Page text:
Don’t get so hung up on finding a logical answer for the one that got away. It’s nothing more than a necessary dot to your data set. So you put together a forecast based on an algorithm built with situational data and this time your prediction wasn’t even in the ball-park. You got it wrong… But that’s life. You’re not the first person to put all your eggs in one basket before elegantly face-planting right into them, crushing them to smithereens.  Wipe the yolk off your face, honey, and move on, because if you want to bake a cake you’re going to need to break some eggs and what’s that saying again? Oh yeah: “There are plenty more fish in the sea”…but how many exactly!? “Plenty more”’ isn’t a very compelling number– plenty more than what? Plenty more than none or plenty more than a New York City fish market?! Let’s crunch numbers.

By the time you’re in your early-to-mid twenties, it’s likely you’ve already caught a few fish. The newest guy/girl is the second, third – or in my case, 47th – love of your life. For the sake of the argument lets presume you’ve been casting lines into the dating pool for six years approximately. Now in that time you’ve met probably two life-changing loves, which averages out to one every three years (or every three months, if like me you fall in love like it’s going out of fashion). Therefore, conservatively, in a lifetime of dating that could be upto 25 people who could potentially turn your life into the blissful day-dream that is love. [Rough workings: 75 adult years/ 3 year love spells= 25 eligible candidates out there! Yiew!] Now, don’t give me crap about diminishing dating pools and declining probabilities, that’s not the point. I’m not a mathematician I am just a hopeless romantic trying to make an argument. So buck up, Chum, there actually are plenty more fish in the sea. Just keep on catching them and throwing them back until you find the one that’s right for you. And if nothing else, be comforted and a little grossed out by the fact that sexually transmitted diseases are on the rise among the elderly… So you’ve got plenty more years of love to look forward to.

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Jules x

iLove you, iLove you not…. iDunno

Relationships and technology – two areas of my life where, despite all my best intentions, I have taken a few hits. I’ve probably spent roughly as much time in JB HI-FI processing warrantee claims as I’ve spent trying to sew back together my heart and my dignity. In a complex world where even smartphones have an opinion of their own, it can be very hard to back your own judgement. It’s hard to know whether to hold ‘em or fold ‘em, when everyone keeps promising the next big thing is right around the corner. Should I buy the iPhone I’ve been dreaming of for the past six months or do I wait and see what the next model will be like? What if I wait another two months only to find the next model is basically no different and $200 more expensive? I’m at a loss. So I ask my friends what they think I should do and they tell me to forget iPhones and go get a Samsung. The whole experience is utterly bewildering and I would rather give up and go live on an island. For me, dating is pretty much the same story.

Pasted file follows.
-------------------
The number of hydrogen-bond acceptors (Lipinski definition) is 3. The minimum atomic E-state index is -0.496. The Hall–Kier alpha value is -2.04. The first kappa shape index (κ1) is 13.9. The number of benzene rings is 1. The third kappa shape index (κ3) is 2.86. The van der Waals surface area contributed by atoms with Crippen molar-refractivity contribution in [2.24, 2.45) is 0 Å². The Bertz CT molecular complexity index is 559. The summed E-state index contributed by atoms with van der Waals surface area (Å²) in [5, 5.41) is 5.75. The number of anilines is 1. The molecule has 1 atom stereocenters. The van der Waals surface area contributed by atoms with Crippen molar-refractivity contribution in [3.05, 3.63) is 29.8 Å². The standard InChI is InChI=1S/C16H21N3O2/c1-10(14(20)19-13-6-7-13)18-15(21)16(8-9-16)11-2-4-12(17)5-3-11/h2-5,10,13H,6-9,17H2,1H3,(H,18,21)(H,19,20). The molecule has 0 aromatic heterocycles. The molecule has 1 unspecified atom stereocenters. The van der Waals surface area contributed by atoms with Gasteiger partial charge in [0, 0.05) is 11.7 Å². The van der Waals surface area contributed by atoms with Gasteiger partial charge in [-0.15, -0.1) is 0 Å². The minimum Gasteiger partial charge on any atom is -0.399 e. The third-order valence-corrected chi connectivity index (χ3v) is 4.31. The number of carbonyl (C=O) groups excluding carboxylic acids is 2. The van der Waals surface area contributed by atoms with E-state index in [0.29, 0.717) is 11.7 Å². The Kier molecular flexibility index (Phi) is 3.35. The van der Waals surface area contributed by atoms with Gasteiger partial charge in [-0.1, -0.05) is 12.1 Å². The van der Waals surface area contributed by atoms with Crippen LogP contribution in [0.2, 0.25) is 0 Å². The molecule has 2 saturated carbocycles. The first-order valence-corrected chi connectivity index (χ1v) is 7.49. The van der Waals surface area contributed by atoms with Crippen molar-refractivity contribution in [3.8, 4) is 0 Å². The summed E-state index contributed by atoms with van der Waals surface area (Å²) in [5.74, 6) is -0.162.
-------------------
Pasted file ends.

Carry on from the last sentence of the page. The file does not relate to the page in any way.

What if we are so busy looking far off into the distance for the next innovation that we forget what’s really most important? Unperturbed by my past technological breakdowns I am still entirely optimistic that there is a model out there for me. I wonder though – is the whizz-bang HD, 3D, intuitive, line-around-the-block latest-release really what I’m looking for? Maybe what I actually want is someone solid; someone strong; someone who can handle a fall; can communicate with me, doesn’t complicate things unnecessarily and won’t start malfunctioning if I drop him in the kitchen sink. Hang on, wait — now I’m not sure if I’m talking about a man or a Nokia.  I think back to the days when the only important feature in a phone was Snake 2 and wish dating could be as simple.

Funnily enough, I’m an android user – I don’t know what that says about me as a person. Maybe I’m pragmatic and I want functionality over flash. You might just think it means I’m stingy; there could be some truth to that too. But if you want to debate the value of an iPhone vs a Samsung in rational terms, there is really no justification for the price discrepancy between the two, just like how Nike sportswear is made of the same stuff as New Balance but twice the price (hint as to where I buy my gym gear).  I don’t really buy into brands and I really don’t buy into iPhones. I don’t like the exclusive chargers, I don’t like the glass screen that crack if you sneeze on them and I don’t like the obligatory software. They are very pretty though.